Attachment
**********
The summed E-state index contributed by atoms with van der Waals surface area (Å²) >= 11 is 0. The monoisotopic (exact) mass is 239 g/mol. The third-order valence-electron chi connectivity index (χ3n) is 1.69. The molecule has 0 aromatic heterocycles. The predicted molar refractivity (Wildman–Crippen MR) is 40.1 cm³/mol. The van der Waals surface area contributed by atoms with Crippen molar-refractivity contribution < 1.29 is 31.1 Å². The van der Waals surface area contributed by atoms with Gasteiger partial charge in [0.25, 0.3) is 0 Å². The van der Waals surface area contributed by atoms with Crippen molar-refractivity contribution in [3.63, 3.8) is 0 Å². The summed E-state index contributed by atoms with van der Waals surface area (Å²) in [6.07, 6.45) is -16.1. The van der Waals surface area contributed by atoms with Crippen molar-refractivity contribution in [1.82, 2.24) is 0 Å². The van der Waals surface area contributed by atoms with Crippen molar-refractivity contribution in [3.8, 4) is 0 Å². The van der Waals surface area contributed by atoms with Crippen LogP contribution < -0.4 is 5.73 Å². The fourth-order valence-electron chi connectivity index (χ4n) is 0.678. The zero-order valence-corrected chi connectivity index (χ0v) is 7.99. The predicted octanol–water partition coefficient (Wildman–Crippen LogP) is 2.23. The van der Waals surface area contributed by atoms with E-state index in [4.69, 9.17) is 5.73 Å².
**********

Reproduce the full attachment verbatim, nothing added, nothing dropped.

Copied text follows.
The summed E-state index contributed by atoms with van der Waals surface area (Å²) >= 11 is 0. The monoisotopic (exact) mass is 239 g/mol. The third-order valence-electron chi connectivity index (χ3n) is 1.69. The molecule has 0 aromatic heterocycles. The predicted molar refractivity (Wildman–Crippen MR) is 40.1 cm³/mol. The van der Waals surface area contributed by atoms with Crippen molar-refractivity contribution < 1.29 is 31.1 Å². The van der Waals surface area contributed by atoms with Gasteiger partial charge in [0.25, 0.3) is 0 Å². The van der Waals surface area contributed by atoms with Crippen molar-refractivity contribution in [3.63, 3.8) is 0 Å². The summed E-state index contributed by atoms with van der Waals surface area (Å²) in [6.07, 6.45) is -16.1. The van der Waals surface area contributed by atoms with Crippen molar-refractivity contribution in [1.82, 2.24) is 0 Å². The van der Waals surface area contributed by atoms with Crippen molar-refractivity contribution in [3.8, 4) is 0 Å². The van der Waals surface area contributed by atoms with Crippen LogP contribution < -0.4 is 5.73 Å². The fourth-order valence-electron chi connectivity index (χ4n) is 0.678. The zero-order valence-corrected chi connectivity index (χ0v) is 7.99. The predicted octanol–water partition coefficient (Wildman–Crippen LogP) is 2.23. The van der Waals surface area contributed by atoms with E-state index in [4.69, 9.17) is 5.73 Å².